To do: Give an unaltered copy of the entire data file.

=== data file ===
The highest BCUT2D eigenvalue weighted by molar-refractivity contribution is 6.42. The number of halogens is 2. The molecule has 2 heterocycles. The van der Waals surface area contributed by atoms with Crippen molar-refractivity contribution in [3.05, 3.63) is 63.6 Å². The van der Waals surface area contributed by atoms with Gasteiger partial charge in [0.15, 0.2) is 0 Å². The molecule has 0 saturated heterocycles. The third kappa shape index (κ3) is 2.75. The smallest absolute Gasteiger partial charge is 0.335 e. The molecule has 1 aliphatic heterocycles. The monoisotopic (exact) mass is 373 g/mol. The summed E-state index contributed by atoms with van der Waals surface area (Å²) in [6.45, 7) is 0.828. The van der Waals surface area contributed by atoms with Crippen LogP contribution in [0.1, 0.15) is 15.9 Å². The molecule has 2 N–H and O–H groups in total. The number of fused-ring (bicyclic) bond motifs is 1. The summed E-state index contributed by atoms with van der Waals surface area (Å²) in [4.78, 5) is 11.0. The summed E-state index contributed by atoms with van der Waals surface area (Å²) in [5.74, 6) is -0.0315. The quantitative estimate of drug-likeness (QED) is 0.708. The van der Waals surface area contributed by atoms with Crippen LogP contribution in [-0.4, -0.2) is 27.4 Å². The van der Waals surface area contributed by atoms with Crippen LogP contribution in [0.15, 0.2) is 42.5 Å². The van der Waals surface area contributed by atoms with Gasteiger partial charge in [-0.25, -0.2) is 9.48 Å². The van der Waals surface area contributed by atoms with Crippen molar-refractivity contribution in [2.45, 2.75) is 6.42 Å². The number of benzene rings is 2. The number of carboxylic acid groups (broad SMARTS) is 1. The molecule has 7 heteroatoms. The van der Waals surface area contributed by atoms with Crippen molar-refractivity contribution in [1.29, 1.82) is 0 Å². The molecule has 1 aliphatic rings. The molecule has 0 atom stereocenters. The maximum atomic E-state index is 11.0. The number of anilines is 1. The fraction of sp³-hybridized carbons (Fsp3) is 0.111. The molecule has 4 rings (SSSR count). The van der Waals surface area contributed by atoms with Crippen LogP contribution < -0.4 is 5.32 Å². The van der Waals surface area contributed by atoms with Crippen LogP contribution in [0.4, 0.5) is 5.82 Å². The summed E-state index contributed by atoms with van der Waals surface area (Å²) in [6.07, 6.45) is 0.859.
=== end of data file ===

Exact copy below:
The highest BCUT2D eigenvalue weighted by molar-refractivity contribution is 6.42. The number of halogens is 2. The molecule has 2 heterocycles. The van der Waals surface area contributed by atoms with Crippen molar-refractivity contribution in [3.05, 3.63) is 63.6 Å². The van der Waals surface area contributed by atoms with Gasteiger partial charge in [0.15, 0.2) is 0 Å². The molecule has 0 saturated heterocycles. The third kappa shape index (κ3) is 2.75. The smallest absolute Gasteiger partial charge is 0.335 e. The molecule has 1 aliphatic heterocycles. The monoisotopic (exact) mass is 373 g/mol. The summed E-state index contributed by atoms with van der Waals surface area (Å²) in [6.45, 7) is 0.828. The van der Waals surface area contributed by atoms with Crippen LogP contribution in [0.1, 0.15) is 15.9 Å². The molecule has 2 N–H and O–H groups in total. The number of fused-ring (bicyclic) bond motifs is 1. The summed E-state index contributed by atoms with van der Waals surface area (Å²) in [4.78, 5) is 11.0. The summed E-state index contributed by atoms with van der Waals surface area (Å²) in [5.74, 6) is -0.0315. The quantitative estimate of drug-likeness (QED) is 0.708. The van der Waals surface area contributed by atoms with Crippen LogP contribution in [-0.4, -0.2) is 27.4 Å². The van der Waals surface area contributed by atoms with Crippen LogP contribution in [0.15, 0.2) is 42.5 Å². The van der Waals surface area contributed by atoms with Gasteiger partial charge in [-0.25, -0.2) is 9.48 Å². The van der Waals surface area contributed by atoms with Crippen molar-refractivity contribution in [2.45, 2.75) is 6.42 Å². The number of benzene rings is 2. The number of carboxylic acid groups (broad SMARTS) is 1. The molecule has 7 heteroatoms. The van der Waals surface area contributed by atoms with Crippen molar-refractivity contribution in [1.29, 1.82) is 0 Å². The molecule has 1 aliphatic rings. The molecule has 0 atom stereocenters. The maximum atomic E-state index is 11.0. The number of anilines is 1. The fraction of sp³-hybridized carbons (Fsp3) is 0.111. The molecule has 4 rings (SSSR count). The van der Waals surface area contributed by atoms with Crippen LogP contribution < -0.4 is 5.32 Å². The van der Waals surface area contributed by atoms with Crippen LogP contribution in [0.4, 0.5) is 5.82 Å². The summed E-state index contributed by atoms with van der Waals surface area (Å²) in [6.07, 6.45) is 0.859.